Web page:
Task-shifting the provision of DMPA-SC in the DR Congo: Perspectives from two different groups of providers

Julie H. Hernandez, Pierre Akilimali, Annie Glover, Rebecca Emel, Albert Mwembo, Jane Bertrand

Research output: Contribution to journalArticlepeer-review

9 Scopus citations


Objectives: To document the experience of three groups of Family Planning service providers participating in task-shifting for the provision of subcutaneous depot-medroxyprogesterone acetate (DMPA-SC) at the community level in the DRC. Study design: This article compares results from interviews with DMPA-SC providers in two separate pilot studies: 1) 53 medical and nursing school students teaching women how to self-inject (2016–2017); and 2) 34 lay community health workers providing DMPA-SC in rural areas of Lualaba (2017). All providers gave information on socio-demographic characteristics, recruitment,) training, supervision, experience and satisfaction with the provision of DMPA-SC. The paper examines variations in responses from the different provider cadres. Results: Despite substantive variations in provider profiles in terms of age, educational and marital status, reported levels of satisfaction with offering DMPA-SC in the community were consistently high. Over 90% of all providers declared being comfortable or very comfortable interacting with FP clients, and more than three quarters of them were very comfortable performing an injection. Over 90% of Lualaba providers and over 80% of student providers gave correct responses to DMPA-SC protocol questions regarding referral of clients to facilities and side-effects management. The vast majority declared being (very) satisfied with their experience providing DMPA-SC. Conclusions: Providers with and without a clinical background, when properly trained and supervised, can provide DMPA-SC at the community level in both urban and rural settings of the DRC. Support strategies from the Family Planning environment (continuous contraceptive supplies and adequate referral system to fixed facilities) are key to engaging community health workers and sustainably leveraging task-shifting opportunities. Implication statement: This study provides additional evidence on the acceptability and feasibility of task-shifting in relation to DMCP-SC and supports further scale-up efforts.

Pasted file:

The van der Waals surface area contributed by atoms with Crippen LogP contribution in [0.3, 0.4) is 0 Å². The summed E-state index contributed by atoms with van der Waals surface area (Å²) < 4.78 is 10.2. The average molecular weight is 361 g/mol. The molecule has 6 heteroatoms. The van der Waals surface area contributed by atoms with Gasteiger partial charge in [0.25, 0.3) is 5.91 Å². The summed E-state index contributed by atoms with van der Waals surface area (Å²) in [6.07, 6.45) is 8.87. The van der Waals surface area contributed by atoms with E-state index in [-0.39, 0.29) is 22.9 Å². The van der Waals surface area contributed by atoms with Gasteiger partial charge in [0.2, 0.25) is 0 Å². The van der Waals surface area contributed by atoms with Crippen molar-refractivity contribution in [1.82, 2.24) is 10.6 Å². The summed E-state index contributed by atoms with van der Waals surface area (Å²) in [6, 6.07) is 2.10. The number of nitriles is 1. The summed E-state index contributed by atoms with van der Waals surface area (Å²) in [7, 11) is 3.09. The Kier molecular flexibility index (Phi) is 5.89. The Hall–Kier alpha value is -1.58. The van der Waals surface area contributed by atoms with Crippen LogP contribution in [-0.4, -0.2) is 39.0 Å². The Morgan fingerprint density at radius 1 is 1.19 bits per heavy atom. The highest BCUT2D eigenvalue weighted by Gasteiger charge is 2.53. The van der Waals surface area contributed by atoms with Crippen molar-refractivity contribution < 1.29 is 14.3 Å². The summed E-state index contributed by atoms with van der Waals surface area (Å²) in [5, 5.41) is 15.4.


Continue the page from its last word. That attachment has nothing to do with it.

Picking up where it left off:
Original languageEnglish
Pages (from-to)449-453
Number of pages5
Issue number5
StatePublished - Nov 2018


This article was developed under grant #OPP1128892 awarded to the Tulane University School of Public Health and Tropical Medicine by the Bill & Melinda Gates Foundation . The funding source was not involved in the design or conduct of the research. The findings and conclusions contained within are those of the authors and do not necessarily reflect positions or policies of the Bill & Melinda Gates Foundation. The authors thank Perri Sutton for her diligent oversight of the work under this grant. The authors also thank M. Tesky Koba for his coordination of the data collection in Lualaba.

FundersFunder number
Bill and Melinda Gates Foundation


    • DMPA-SC
    • Democratic Republic of Congo
    • Family planning
    • Providers
    • Task-shifting


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